Suppose 'M' number of professors have to guess 'N' number of dishes on a roulette menu offered by a restaurant. This restaurant has a special "roulette menu" with N items, in which you choose a menu item from 1 to N that corresponds to one of the N available items, but you don't know which number corresponds to which item.

When the items are ordered, they are brought to the table in no particular order, so if a group orders multiple items at a time, they cannot figure out individually which item was ordered by whom.

The professors have tasked themselves with figuring out which number corresponds to which item in some number of days regardless. Find the minimum number of days they can figure out all dishes.

This is a general form of the question of 5 professors and 9 dishes.

  • $\begingroup$ Why you use 'N' when you have 9 dishes. $\endgroup$
    – Moti
    Jun 30 '18 at 6:02
  • 1
    $\begingroup$ I am going further from what is being asked in the problem. Wouldn't be better. if we could find out the general version of the problem. @Moti $\endgroup$ Jun 30 '18 at 8:37

Unfortunately, I do not have a nice tidy formula to solve this problem, but I do have a relatively straight forward algorithm.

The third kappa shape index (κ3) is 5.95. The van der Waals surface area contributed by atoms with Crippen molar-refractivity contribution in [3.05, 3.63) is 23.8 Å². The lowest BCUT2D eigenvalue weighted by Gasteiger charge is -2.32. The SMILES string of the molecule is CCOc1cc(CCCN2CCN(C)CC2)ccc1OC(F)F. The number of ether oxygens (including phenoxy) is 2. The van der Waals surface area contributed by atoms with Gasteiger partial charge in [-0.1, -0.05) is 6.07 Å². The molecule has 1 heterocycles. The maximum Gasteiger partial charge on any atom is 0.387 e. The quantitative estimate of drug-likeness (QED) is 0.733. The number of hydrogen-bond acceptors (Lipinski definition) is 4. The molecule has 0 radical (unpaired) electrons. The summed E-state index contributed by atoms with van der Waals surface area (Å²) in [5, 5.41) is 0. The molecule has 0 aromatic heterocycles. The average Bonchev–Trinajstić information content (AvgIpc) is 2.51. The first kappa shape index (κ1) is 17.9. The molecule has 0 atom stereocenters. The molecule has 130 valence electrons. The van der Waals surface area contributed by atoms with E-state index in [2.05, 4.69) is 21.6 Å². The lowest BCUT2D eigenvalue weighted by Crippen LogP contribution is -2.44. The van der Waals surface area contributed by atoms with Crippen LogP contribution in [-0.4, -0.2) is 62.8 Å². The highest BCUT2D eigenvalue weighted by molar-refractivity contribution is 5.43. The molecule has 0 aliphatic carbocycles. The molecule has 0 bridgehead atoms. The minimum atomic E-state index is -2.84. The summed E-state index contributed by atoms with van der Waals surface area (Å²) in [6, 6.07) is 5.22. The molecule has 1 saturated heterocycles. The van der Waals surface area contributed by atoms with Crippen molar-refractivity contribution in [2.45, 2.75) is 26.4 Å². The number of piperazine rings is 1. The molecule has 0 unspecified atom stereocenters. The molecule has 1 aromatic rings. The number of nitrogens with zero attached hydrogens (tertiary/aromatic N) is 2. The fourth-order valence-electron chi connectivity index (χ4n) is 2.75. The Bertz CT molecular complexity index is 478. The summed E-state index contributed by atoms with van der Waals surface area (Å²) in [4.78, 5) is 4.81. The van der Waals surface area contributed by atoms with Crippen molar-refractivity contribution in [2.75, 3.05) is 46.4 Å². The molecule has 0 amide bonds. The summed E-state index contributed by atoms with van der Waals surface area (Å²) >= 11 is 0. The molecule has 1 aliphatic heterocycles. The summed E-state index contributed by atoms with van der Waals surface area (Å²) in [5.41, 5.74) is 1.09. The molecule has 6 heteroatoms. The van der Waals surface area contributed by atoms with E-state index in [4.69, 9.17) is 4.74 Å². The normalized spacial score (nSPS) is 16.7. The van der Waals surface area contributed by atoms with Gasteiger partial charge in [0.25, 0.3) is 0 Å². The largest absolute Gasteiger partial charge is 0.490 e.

First, we need to evaluate how we differentiate between items. The feedback we can obverse is how many items are received each day. For example, if we only have one item we order 2 of on day 1, 0 on day 2, and 1 on day three, then we know that the dish that follows these numbers corresponds to that item.

For simplicity, I will list the number of items ordered each day as a list. Following this, the example I gave above becomes {2, 0, 1}.

Generally, we want to minimize the number of times an individual item is ordered over all the days. If we have three days we can order {1, 0, 0}, {2, 0, 0}, {3, 0, 0}, and each of their two other permutations to detect $3*3=9$ dishes. However, this requires $1+2+3=6$ professors and as seen by the problem linked in the question, only five are needed if we use {1, 1, 0} instead of {3, 0, 0}. It's also worth noting that {0, 0, 0} is a valid combination that can detect one item.

Given $D$ days and a set $\mathcal{S}$ of a combination length $D$ and its permutations, how many dishes can we detect and how many professors do we need?

Let's start with an example case where $D = 5$ and the combination is {2, 1, 1, 0, 0}. This represents ordering an item twice 1 day, once 2 days, and zero times 2 days. We need to figure out how many permutations there are. In this case, there are $\frac{5!}{2!2!} = 30$ permutations as the 1 and 0 are each repeated twice. This answers the first half of the question as each combination corresponds to a dish. The number of professors we need is $\frac{30 * 4}{5} = 24$ as there are 30 dishes ordered 4 times over 5 days.